Sarah E. Finch


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What Went Wrong? Explaining Overall Dialogue Quality through Utterance-Level Impacts
James D. Finch | Sarah E. Finch | Jinho D. Choi
Proceedings of the 3rd Workshop on Natural Language Processing for Conversational AI

Improving user experience of a dialogue system often requires intensive developer effort to read conversation logs, run statistical analyses, and intuit the relative importance of system shortcomings. This paper presents a novel approach to automated analysis of conversation logs that learns the relationship between user-system interactions and overall dialogue quality. Unlike prior work on utterance-level quality prediction, our approach learns the impact of each interaction from the overall user rating without utterance-level annotation, allowing resultant model conclusions to be derived on the basis of empirical evidence and at low cost. Our model identifies interactions that have a strong correlation with the overall dialogue quality in a chatbot setting. Experiments show that the automated analysis from our model agrees with expert judgments, making this work the first to show that such weakly-supervised learning of utterance-level quality prediction is highly achievable.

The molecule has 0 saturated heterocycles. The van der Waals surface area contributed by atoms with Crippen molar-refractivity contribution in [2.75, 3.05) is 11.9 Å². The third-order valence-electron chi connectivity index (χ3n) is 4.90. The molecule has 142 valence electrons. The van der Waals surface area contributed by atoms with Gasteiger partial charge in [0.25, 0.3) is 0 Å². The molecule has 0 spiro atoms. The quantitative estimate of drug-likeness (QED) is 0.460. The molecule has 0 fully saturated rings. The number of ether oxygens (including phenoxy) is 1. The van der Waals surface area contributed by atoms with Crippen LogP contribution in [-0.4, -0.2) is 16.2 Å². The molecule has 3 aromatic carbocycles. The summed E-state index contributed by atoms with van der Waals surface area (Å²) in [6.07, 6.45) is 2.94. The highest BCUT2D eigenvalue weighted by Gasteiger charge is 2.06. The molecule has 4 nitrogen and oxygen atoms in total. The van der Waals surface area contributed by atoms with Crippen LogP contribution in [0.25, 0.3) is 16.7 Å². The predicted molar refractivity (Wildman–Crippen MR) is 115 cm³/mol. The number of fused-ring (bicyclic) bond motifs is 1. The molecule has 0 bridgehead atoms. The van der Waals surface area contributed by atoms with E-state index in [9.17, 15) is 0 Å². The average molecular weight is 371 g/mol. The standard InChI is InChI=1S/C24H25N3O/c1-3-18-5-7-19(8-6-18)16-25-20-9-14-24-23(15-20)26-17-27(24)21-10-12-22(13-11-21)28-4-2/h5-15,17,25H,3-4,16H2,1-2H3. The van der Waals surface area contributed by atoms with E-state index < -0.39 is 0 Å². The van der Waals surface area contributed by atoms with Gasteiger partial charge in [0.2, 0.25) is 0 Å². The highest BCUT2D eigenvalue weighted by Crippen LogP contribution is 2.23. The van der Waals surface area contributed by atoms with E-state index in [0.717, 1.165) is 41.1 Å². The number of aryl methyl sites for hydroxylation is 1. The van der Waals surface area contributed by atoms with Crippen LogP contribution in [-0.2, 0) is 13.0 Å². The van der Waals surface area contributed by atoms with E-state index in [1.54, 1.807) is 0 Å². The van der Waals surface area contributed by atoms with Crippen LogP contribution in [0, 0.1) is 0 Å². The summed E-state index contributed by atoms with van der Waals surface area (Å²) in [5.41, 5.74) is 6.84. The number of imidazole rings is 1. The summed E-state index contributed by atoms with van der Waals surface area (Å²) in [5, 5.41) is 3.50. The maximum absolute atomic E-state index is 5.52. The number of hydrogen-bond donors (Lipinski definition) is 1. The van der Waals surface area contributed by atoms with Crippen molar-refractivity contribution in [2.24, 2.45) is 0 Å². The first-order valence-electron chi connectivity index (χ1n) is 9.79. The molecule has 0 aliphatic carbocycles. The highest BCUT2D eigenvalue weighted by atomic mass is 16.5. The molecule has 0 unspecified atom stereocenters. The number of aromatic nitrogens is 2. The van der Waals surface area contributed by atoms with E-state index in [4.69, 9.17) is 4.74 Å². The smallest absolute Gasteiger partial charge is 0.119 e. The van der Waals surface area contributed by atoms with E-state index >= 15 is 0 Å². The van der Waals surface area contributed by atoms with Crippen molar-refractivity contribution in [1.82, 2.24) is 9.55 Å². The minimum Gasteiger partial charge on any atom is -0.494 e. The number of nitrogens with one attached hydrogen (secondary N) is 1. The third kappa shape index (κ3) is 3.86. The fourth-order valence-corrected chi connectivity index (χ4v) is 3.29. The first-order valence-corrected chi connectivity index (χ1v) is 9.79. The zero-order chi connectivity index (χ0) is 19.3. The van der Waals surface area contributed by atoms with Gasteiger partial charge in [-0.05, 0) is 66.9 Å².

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Towards Unified Dialogue System Evaluation: A Comprehensive Analysis of Current Evaluation Protocols
Sarah E. Finch | Jinho D. Choi
Proceedings of the 21th Annual Meeting of the Special Interest Group on Discourse and Dialogue

As conversational AI-based dialogue management has increasingly become a trending topic, the need for a standardized and reliable evaluation procedure grows even more pressing. The current state of affairs suggests various evaluation protocols to assess chat-oriented dialogue management systems, rendering it difficult to conduct fair comparative studies across different approaches and gain an insightful understanding of their values. To foster this research, a more robust evaluation protocol must be set in place. This paper presents a comprehensive synthesis of both automated and human evaluation methods on dialogue systems, identifying their shortcomings while accumulating evidence towards the most effective evaluation dimensions. A total of 20 papers from the last two years are surveyed to analyze three types of evaluation protocols: automated, static, and interactive. Finally, the evaluation dimensions used in these papers are compared against our expert evaluation on the system-user dialogue data collected from the Alexa Prize 2020.